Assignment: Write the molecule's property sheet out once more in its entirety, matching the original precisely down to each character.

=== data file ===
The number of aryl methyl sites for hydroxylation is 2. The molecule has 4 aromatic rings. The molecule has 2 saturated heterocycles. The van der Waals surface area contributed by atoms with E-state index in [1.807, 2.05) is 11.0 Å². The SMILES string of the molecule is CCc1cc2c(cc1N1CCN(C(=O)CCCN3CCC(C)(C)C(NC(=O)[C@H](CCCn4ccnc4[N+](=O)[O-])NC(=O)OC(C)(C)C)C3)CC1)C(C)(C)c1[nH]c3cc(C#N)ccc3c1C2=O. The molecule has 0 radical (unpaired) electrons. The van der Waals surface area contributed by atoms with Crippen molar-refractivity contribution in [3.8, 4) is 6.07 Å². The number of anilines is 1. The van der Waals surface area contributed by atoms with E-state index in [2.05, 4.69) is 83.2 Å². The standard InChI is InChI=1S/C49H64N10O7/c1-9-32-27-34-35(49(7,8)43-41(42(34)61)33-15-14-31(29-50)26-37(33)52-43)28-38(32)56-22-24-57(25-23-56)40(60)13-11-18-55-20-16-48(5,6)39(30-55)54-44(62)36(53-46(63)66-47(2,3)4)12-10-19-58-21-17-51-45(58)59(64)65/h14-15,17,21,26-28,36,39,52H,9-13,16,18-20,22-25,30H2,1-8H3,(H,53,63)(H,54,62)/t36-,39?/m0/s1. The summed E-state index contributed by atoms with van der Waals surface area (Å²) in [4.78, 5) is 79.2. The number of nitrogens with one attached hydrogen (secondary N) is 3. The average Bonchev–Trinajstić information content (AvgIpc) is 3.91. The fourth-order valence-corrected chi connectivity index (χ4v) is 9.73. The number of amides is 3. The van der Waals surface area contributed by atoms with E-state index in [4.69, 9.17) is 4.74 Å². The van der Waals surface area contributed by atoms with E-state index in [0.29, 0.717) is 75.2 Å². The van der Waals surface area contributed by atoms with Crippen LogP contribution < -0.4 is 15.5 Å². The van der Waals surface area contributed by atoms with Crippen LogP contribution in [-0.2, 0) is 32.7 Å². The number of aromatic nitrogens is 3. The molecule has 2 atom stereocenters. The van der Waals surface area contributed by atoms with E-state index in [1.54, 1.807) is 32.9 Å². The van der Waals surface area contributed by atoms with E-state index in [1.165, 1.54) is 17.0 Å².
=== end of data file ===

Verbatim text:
The number of aryl methyl sites for hydroxylation is 2. The molecule has 4 aromatic rings. The molecule has 2 saturated heterocycles. The van der Waals surface area contributed by atoms with E-state index in [1.807, 2.05) is 11.0 Å². The SMILES string of the molecule is CCc1cc2c(cc1N1CCN(C(=O)CCCN3CCC(C)(C)C(NC(=O)[C@H](CCCn4ccnc4[N+](=O)[O-])NC(=O)OC(C)(C)C)C3)CC1)C(C)(C)c1[nH]c3cc(C#N)ccc3c1C2=O. The molecule has 0 radical (unpaired) electrons. The van der Waals surface area contributed by atoms with Crippen molar-refractivity contribution in [3.8, 4) is 6.07 Å². The number of anilines is 1. The van der Waals surface area contributed by atoms with E-state index in [2.05, 4.69) is 83.2 Å². The standard InChI is InChI=1S/C49H64N10O7/c1-9-32-27-34-35(49(7,8)43-41(42(34)61)33-15-14-31(29-50)26-37(33)52-43)28-38(32)56-22-24-57(25-23-56)40(60)13-11-18-55-20-16-48(5,6)39(30-55)54-44(62)36(53-46(63)66-47(2,3)4)12-10-19-58-21-17-51-45(58)59(64)65/h14-15,17,21,26-28,36,39,52H,9-13,16,18-20,22-25,30H2,1-8H3,(H,53,63)(H,54,62)/t36-,39?/m0/s1. The summed E-state index contributed by atoms with van der Waals surface area (Å²) in [4.78, 5) is 79.2. The number of nitrogens with one attached hydrogen (secondary N) is 3. The average Bonchev–Trinajstić information content (AvgIpc) is 3.91. The fourth-order valence-corrected chi connectivity index (χ4v) is 9.73. The number of amides is 3. The van der Waals surface area contributed by atoms with E-state index in [4.69, 9.17) is 4.74 Å². The van der Waals surface area contributed by atoms with E-state index in [0.29, 0.717) is 75.2 Å². The van der Waals surface area contributed by atoms with Crippen LogP contribution < -0.4 is 15.5 Å². The van der Waals surface area contributed by atoms with Crippen LogP contribution in [-0.2, 0) is 32.7 Å². The number of aromatic nitrogens is 3. The molecule has 2 atom stereocenters. The van der Waals surface area contributed by atoms with E-state index in [1.54, 1.807) is 32.9 Å². The van der Waals surface area contributed by atoms with E-state index in [1.165, 1.54) is 17.0 Å².